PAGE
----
Faced with the imminent collapse of the present system, modern economics is still asking the wrong questions, and trying to measure the wrong things, and so is busily trying to solve the wrong problems. Our economic model assumes that catastrophe follows if people don’t have “jobs.” The fear of people being unemployed drives the growth-oriented economic model. It leads to reliance upon export-led growth, and planned obsolescence, and a massive advertising industry to persuade people to buy more and more kinds of things in more and more colors.
But it is a mistake to think that keeping people busy is an end in itself. People don’t want “jobs.” They want income, and relative security of life, and meaningful ways to spend their time. They may not know that this is what they want. In fact, probably they don’t, because the neighbors and all the media and the force of the inertia of thought over time all tell them they want more things to make them happy. But they know satisfaction if they find it.
The elements of a good life slip between the fingers when measured only in numbers. Numbers measure quantity, but some things are matters not of “how many” but of “how satisfactory.” Time, for instance. Clean air and water. Nutritious delicious food. Meaningful interaction with friends, neighbors, community members. Learning new skills for their own sake. Studying subjects for their intrinsic interest. Pursuing wisdom. Deepening one’s relation to all aspects of oneself, (not merely the aspects that can be made to turn a profit).
But if what is most valuable cannot be measured in number – and if numbers are the only measures we use – then we cannot see what we value most! And, because we cannot see it, we ceased to value it! Ceasing to value it, we ceased to protect it, the inertia, to even remember it. And so life declines in value, and in satisfaction.
What is the economic value of a mother having the ability to stay home and raise her child? What is the economic value of home-cooked meals, or of long stretches of time available for economically impractical purposes? None of these things show up in an accountant’s ledger with their quality considered as part of their attributes. The difference between a homegrown nutritious delightful tomato and a pale imitation suitable for commercial growing, transcontinental shipping, and profitable retail sale, is invisible to economics.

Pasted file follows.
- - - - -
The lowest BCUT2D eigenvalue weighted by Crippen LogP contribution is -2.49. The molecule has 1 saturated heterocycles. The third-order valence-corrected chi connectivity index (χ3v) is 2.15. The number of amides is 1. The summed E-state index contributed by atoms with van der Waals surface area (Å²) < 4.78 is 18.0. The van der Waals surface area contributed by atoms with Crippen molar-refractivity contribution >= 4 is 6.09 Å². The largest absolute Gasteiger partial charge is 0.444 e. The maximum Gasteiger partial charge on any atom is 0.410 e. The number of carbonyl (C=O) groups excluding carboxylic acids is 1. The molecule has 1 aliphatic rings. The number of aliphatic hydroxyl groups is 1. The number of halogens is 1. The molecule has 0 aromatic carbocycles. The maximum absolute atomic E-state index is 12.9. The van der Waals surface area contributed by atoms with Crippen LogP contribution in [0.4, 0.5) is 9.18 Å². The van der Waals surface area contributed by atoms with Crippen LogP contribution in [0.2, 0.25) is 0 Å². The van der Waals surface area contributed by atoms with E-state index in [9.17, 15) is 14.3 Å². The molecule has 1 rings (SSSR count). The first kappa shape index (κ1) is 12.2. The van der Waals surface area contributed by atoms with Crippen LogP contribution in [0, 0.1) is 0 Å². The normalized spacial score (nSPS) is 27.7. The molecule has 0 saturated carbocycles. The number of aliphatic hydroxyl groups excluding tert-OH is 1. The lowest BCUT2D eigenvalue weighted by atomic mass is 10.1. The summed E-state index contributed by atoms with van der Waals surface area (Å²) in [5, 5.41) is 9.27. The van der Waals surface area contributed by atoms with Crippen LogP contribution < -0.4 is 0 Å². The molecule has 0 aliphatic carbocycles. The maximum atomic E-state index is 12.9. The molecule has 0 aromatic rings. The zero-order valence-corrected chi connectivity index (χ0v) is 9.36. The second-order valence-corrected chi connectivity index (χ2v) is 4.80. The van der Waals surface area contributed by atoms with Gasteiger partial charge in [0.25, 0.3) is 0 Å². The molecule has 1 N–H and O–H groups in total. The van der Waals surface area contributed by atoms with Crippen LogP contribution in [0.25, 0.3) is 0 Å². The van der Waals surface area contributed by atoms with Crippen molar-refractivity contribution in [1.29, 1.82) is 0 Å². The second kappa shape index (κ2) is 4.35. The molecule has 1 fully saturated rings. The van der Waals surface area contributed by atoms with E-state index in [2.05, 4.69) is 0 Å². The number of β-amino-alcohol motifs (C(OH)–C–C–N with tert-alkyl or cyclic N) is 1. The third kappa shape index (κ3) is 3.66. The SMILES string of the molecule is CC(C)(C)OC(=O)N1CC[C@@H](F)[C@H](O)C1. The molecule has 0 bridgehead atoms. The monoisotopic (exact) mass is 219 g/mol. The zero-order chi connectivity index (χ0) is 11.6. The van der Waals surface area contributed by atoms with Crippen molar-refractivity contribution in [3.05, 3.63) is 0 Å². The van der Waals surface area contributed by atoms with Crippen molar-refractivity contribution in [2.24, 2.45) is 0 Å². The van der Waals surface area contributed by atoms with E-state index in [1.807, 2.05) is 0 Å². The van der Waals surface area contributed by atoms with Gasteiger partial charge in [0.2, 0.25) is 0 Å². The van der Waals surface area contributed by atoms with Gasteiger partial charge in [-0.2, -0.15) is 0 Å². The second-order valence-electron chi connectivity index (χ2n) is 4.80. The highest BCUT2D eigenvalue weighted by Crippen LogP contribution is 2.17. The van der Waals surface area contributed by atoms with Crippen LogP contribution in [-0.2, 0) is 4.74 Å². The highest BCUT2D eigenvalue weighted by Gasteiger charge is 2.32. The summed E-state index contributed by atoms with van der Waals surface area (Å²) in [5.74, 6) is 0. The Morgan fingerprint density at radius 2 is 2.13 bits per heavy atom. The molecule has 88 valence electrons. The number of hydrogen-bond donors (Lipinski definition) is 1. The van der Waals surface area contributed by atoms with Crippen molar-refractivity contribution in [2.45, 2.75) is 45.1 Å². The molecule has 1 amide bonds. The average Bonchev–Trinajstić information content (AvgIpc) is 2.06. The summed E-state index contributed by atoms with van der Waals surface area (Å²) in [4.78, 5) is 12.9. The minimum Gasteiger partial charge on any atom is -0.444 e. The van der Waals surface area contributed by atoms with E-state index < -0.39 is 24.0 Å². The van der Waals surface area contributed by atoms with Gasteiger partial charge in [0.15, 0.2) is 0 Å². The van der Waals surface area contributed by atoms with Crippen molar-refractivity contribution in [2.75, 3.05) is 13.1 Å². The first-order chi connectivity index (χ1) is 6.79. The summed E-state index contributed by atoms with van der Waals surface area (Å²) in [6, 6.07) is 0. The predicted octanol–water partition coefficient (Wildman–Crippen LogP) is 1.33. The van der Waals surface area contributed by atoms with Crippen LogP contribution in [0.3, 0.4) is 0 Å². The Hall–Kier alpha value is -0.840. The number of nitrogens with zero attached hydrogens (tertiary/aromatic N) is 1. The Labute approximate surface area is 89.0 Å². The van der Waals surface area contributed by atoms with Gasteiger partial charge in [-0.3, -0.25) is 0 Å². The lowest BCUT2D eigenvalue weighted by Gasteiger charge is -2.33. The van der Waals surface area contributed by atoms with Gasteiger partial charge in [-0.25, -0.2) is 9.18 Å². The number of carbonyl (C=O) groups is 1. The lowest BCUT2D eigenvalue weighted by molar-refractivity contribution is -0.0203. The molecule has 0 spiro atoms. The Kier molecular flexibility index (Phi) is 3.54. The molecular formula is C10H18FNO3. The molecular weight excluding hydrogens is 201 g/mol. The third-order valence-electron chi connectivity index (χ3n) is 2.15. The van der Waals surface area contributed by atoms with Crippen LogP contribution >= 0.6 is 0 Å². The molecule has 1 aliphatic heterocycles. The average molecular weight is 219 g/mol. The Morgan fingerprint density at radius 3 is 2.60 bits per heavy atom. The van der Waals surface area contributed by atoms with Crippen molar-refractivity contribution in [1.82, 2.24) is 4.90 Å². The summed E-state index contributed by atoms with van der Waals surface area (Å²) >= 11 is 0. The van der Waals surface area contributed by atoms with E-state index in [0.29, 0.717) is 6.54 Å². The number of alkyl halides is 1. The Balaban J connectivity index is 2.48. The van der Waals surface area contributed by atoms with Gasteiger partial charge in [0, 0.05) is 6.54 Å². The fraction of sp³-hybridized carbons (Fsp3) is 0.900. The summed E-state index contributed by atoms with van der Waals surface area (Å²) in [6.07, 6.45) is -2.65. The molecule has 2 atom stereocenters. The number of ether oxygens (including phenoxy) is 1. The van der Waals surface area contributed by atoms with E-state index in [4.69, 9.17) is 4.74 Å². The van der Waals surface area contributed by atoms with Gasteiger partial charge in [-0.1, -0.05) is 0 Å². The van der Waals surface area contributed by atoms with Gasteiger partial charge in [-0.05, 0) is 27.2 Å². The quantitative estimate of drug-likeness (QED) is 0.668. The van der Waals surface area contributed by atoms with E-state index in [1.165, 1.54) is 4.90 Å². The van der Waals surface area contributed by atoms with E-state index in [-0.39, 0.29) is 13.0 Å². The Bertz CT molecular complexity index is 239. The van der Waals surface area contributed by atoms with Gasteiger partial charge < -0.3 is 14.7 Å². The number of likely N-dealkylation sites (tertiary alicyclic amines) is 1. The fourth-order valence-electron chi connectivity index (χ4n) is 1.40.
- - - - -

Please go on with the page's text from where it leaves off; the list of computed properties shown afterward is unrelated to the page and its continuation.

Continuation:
Society needs to find a way to assure that the important things in life that do not have dollar value as presently accounted for in ledgers are not left at the mercy of the economists or the politicians. It is not in everybody’s interest, nor to everybody’s taste, to live in the woods in the cabin as Henry Thoreau once did for two years. And yet if you will read his essay “Life Without Principle,” you may find that he is addressing the causes of the economic and social problems of our day in a way that conventional economics does not, and can not. His answer, his preferences, may or may not appeal to you, but you can’t help see that he is encouraging you to ask the right questions. It has been said that if you can get people to ask the wrong questions, it doesn’t matter what their answers are. By the same token, there is nothing as illuminating as the right questions suddenly asked.
The breakdown of the present toxic system clears the way for something better, if we can envision it. What looks like a dead end is actually an opportunity to start again. Once we realize that we have been pursuing goals we really don’t want, and realize that this pursuit has been bringing us ever farther from the things we really do want, suddenly we are free to start thinking again.
It starts with asking the right questions.